TOPEKA, Kan. (AP/WIBW) — Kansas Gov. Sam Brownback says he will propose "modest, targeted" tax increases to help address the state's serious budget problems.
But during his annual State of the State address Tuesday evening, the Republican governor strongly defended an income tax break that some GOP lawmakers want to end.
"As a state, we have pioneered new ground on small business policy," Brownback said. "The purpose of our small business tax cut has been to increase the number of small businesses and increase private sector job growth. That policy has worked."
Brownback also told a joint session of the Republican-controlled Legislature that he will outline budget "efficiencies."
"The days of tax first, cut never have come to an end," he said.
As an example, Brownback noted entities that seem to overlap in their missions, such as the boards regulating barbering and cosmetology, and departments for insurance and securities. He said his budget will adopt recommendations from an efficiency study that was detailed for lawmakers last January.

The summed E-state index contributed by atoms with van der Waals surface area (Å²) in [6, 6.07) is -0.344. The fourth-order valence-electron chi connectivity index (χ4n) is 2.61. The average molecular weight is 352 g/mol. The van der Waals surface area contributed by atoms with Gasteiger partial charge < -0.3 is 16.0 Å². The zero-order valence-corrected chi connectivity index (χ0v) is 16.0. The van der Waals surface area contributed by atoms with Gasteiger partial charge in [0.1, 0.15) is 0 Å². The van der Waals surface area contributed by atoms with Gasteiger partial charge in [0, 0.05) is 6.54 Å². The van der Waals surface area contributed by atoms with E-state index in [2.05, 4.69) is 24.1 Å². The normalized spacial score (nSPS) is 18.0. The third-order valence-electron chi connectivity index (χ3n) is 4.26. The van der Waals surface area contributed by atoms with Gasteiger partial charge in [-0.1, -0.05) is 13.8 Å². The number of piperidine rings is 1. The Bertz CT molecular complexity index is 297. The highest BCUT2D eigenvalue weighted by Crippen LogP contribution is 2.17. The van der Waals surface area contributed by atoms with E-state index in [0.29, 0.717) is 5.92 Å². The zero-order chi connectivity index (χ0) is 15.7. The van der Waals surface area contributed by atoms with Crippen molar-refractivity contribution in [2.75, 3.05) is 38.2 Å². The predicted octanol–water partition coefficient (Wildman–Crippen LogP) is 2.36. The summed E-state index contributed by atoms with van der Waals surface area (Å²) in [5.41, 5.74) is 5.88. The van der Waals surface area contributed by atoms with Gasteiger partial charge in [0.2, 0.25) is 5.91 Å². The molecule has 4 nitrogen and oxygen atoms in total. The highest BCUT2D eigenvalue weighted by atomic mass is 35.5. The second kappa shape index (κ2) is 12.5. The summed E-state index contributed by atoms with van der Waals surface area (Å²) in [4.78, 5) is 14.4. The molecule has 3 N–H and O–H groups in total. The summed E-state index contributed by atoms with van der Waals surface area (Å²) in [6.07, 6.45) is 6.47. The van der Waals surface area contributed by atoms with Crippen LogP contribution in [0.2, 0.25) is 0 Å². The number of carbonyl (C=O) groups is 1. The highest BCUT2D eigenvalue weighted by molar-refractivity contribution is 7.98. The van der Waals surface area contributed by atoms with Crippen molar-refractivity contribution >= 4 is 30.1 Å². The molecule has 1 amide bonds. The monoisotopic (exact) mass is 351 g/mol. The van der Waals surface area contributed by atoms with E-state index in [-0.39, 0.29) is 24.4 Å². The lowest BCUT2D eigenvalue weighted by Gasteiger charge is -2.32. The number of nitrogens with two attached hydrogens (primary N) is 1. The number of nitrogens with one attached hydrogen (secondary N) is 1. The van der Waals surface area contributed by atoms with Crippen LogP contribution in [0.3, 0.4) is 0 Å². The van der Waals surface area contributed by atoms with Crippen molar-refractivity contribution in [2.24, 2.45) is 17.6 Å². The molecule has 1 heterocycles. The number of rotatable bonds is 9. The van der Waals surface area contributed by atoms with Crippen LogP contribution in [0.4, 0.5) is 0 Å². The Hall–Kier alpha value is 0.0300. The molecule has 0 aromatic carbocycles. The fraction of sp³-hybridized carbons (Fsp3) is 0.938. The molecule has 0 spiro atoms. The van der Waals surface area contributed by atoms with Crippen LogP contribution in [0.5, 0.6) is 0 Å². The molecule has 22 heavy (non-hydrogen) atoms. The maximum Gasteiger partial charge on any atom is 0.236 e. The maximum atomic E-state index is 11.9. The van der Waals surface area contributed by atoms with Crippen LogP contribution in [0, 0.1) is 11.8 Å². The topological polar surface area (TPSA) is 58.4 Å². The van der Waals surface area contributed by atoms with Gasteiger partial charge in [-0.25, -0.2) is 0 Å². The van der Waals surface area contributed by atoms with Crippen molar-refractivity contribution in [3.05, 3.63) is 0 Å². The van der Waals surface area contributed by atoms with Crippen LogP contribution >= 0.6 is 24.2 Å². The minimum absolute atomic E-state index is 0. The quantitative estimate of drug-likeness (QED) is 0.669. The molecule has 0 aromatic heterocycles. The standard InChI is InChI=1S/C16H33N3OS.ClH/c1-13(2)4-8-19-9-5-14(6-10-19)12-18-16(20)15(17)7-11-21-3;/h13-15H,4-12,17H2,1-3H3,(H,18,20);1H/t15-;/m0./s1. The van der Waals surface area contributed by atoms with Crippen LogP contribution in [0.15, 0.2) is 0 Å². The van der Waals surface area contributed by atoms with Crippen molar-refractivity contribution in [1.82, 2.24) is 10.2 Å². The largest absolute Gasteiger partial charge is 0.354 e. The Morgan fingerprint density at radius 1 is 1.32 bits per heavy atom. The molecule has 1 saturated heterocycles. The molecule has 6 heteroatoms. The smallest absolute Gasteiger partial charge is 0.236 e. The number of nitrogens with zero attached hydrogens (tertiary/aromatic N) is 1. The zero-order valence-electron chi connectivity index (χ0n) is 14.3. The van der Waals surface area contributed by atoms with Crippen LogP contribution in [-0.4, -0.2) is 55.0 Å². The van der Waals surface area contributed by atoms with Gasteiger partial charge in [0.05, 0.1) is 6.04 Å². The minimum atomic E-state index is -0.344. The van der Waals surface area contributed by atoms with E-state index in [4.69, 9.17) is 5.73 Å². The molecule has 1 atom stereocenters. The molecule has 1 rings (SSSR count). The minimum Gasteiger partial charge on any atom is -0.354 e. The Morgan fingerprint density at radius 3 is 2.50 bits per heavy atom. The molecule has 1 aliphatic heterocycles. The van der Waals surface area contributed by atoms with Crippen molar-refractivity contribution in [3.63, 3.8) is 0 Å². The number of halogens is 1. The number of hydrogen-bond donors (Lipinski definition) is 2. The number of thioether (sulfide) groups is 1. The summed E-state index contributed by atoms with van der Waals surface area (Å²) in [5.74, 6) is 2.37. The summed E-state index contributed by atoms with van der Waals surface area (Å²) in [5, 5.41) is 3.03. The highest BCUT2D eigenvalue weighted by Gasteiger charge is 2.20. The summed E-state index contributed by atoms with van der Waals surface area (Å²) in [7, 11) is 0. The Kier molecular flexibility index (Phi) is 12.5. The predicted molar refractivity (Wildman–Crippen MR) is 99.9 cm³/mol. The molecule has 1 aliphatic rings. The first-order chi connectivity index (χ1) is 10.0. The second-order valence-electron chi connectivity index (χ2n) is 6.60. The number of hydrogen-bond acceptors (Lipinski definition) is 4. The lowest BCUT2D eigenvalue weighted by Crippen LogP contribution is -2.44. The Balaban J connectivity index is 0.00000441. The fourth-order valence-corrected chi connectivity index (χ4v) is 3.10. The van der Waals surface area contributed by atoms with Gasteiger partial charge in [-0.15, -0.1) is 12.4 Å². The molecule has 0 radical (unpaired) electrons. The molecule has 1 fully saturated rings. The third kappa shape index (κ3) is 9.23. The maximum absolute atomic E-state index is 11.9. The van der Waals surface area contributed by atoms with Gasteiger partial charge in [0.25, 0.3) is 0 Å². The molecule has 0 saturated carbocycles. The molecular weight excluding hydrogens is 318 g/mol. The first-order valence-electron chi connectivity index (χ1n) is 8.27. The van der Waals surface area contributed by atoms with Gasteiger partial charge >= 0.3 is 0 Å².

Democratic leaders say the governor's comments ignore reality.
“The governor is still in denial about the damage his policies have caused Kansas families and communities,” said Senate Democratic Leader Anthony Hensley. “Governor Brownback’s policies have caused our state to go broke and we are faced with a budget shortfall of nearly $1 billion. Instead of making budget adjustments prior to the 2017 session, he has chosen to do nothing and simply passed the buck to the Legislature. This is not fiscal responsibility. This is poor leadership, and the people of Kansas are tired of it.”
Brownback also cautioned lawmakers against expanding the state's Medicaid program in line with the 2010 federal health care overhaul. President-elect Donald Trump and congressional Republicans are planning to repeal the health care law.
Kansas faces projected budget shortfalls totaling $1.1 billion through June 2019. The state has struggled to balance its budget since Republican legislators slashed personal income taxes in 2012 and 2013 at Brownback's urging.